TNs: Black Glasses and 4 Wines

The Wines:

2006 Patz and Hall Chardonnay Hyde Vyd Carneros
2006 Derain Mercurey Le Plante Chassey
2006 Nicolas Joly Coulee de Serrant Savennieres
2004 Novy Syrah Garys’ Vineyard

The Premise: “Is the wine white or red?”

6 tasters of varying experience levels volunteered for the black glass treatment. Three tasters were served one flight at a time while seated at the same table. The wines were totally unknown to the tasters (no knowledge of how many reds, whites or what the wines were).

Serving orders were changed so that two people had the same wine (not always the same 2 people), but didn’t know it. The room was kept light until just before the glasses were passed to the tasters, at which point the lights were dimmed to near darkness. Combined with the black glasses, there was very little chance of “cheating”. After each flight, the tasters were told how many correct guesses but not who. At the end of the 4 flights, the individuals were told how many flights and which they’d guessed correctly/incorrectly.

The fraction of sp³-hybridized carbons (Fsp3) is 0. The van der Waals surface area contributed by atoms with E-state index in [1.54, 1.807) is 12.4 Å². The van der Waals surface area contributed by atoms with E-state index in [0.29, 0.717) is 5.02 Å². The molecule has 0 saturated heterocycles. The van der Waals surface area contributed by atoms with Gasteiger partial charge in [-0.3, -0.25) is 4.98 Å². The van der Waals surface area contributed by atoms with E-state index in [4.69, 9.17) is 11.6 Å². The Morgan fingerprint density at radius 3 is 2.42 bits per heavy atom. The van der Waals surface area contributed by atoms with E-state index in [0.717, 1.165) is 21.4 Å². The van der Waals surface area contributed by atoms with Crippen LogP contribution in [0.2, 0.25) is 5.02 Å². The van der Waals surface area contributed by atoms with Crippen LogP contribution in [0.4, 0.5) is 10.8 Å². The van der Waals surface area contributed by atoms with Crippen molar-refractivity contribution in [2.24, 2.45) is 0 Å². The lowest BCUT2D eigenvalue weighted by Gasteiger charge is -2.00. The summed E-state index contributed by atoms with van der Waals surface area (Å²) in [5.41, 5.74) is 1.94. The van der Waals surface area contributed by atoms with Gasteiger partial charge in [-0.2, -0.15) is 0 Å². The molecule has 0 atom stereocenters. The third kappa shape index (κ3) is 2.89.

Of the 6 tasters, only 1 accurately guessed all 4. The Coulee de Serrant tripped up all but 2 participants. One of the most experienced tasters promptly declared the Cali Chard as being an Aussie Shiraz, until a change of heart emerged after nearly 5 minutes of focused study. Another taster immediately nailed the Mercurey as a light red Burg, and stuck with it.

Surprisingly, a couple of the more inexperienced tasters did well. Pre-expectations often dominated the evidence, even with no overt hints provided one way or another. The main “tell” for the reds were the tannins and finish, which is exactly why the Joly was so perplexing.